SEC charges Miami area advisor of $1.9m fraud that fueled lavish lifestyle

A Coral Gables-based RIA and its owner have had their assets frozen after the Securities and Exchange Commission (SEC) accused them of raising almost $1.9m for a fraudulent scheme which was then used to fund the owner’s lavish lifestyle.

The SEC filed emergency action on Wednesday against Coral Gables Asset Management and Miami resident David C. Coggins, 41, alleging that Coggins had been defrauding his investors for years, lying to them about the performance of a private investment fund he managed and how he was investing their money.

According to the SEC’s complaint, starting in 2016, Coggins raised $1.85m from at least 10 investors looking to invest in a private investment fund he ran through his firm which he had set up the previous year. The SEC alleged that he spent a significant portion of the money raised on BMW car payments, shopping, travel, expensive meals and his divorce attorneys.

In total, the complaint alleges that he misappropriated at least $456,000 in investor funds to spend on himself.Coggins allegedly also lied to investors about how well the fund was performing, saying that it had consistently made positive returns for more than 37 months while it had actually been losing money for 26 months straight since the beginning of 2016. All the while Coggins was falsifying brokerage records and sending investors erroneous account statements, the SEC claims.

Hours after the SEC contacted Coggins with a request to preserve documents, he allegedly began destroying evidence of the fraud.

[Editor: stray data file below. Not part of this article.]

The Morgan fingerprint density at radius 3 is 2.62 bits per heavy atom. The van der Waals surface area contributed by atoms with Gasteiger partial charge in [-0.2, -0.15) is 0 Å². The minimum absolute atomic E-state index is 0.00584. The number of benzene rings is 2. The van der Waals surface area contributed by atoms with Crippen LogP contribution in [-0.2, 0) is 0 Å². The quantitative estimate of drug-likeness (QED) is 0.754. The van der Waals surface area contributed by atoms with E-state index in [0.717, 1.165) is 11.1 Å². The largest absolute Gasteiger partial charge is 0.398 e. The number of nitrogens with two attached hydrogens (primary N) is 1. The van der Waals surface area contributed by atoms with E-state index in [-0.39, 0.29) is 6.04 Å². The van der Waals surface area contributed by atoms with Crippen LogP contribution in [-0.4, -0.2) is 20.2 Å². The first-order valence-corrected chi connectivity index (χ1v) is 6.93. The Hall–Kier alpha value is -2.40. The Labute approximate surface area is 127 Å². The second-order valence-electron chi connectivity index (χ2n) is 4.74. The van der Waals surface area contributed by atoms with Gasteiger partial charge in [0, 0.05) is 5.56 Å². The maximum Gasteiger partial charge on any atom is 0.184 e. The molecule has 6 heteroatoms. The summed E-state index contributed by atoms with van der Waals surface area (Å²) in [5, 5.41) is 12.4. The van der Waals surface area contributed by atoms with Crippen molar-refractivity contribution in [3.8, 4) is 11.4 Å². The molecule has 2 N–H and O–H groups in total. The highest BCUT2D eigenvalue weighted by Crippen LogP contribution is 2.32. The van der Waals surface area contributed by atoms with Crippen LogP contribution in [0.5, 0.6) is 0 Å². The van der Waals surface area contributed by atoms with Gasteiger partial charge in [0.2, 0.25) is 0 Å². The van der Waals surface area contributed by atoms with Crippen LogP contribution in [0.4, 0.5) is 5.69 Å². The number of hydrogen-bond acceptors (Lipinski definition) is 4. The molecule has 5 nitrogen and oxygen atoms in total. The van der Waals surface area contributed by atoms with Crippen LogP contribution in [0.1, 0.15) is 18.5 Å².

Jane D. Sallah, an attorney at law firm Sallah Astarita & Cox representing Coggins and his firm, did not immediately respond to a request for comment.

In one example laid out by the SEC, in October 2018 Coggins instructed one investor to wire him $100,000 to his firm’s bank account, which was overdrawn by $1,180 at the time. Rather than placing the money into the fund’s brokerage account, Coggins allegedly wired $15,000 to his divorce lawyers, took out $3,700 in cash and made a payment on his BMW.

Over the next month he would use the money to allegedly pay for a lavish lifestyle and by November that year, only $58,683 of the investor’s money remained in the brokerage account.

The regulator said that Coggins and Coral Gables Asset Management, which he is the sole owner of, had returned approximately $593,000 of funds to investors, but ‘their losing strategy coupled with their substantial misappropriations has resulted in a near total loss of the remaining investor funds,’ the complaint said.

It added that during testimony as part of the SEC’s investigation, Coggins had continuously asserted his fifth amendment privilege.

Coral Gables Asset Management is still registered as an investment advisory company according to the SEC’s public disclosure forms. However, the firm’s ADV form, last updated in November 2019, is mostly empty.

Coggins’ name is only listed once as the firm’s sole owner and it does not disclose any amount of assets under management. The firm’s website has also been taken down.

Prosecutors are currently demanding a trial by jury and Coggins is facing third-tier civil penalties, which could amount to hundreds of thousands of dollars in fines, as well as disgorgement of funds and freezes on all of Coggins’ assets.

This article originally appeared on CityWire.


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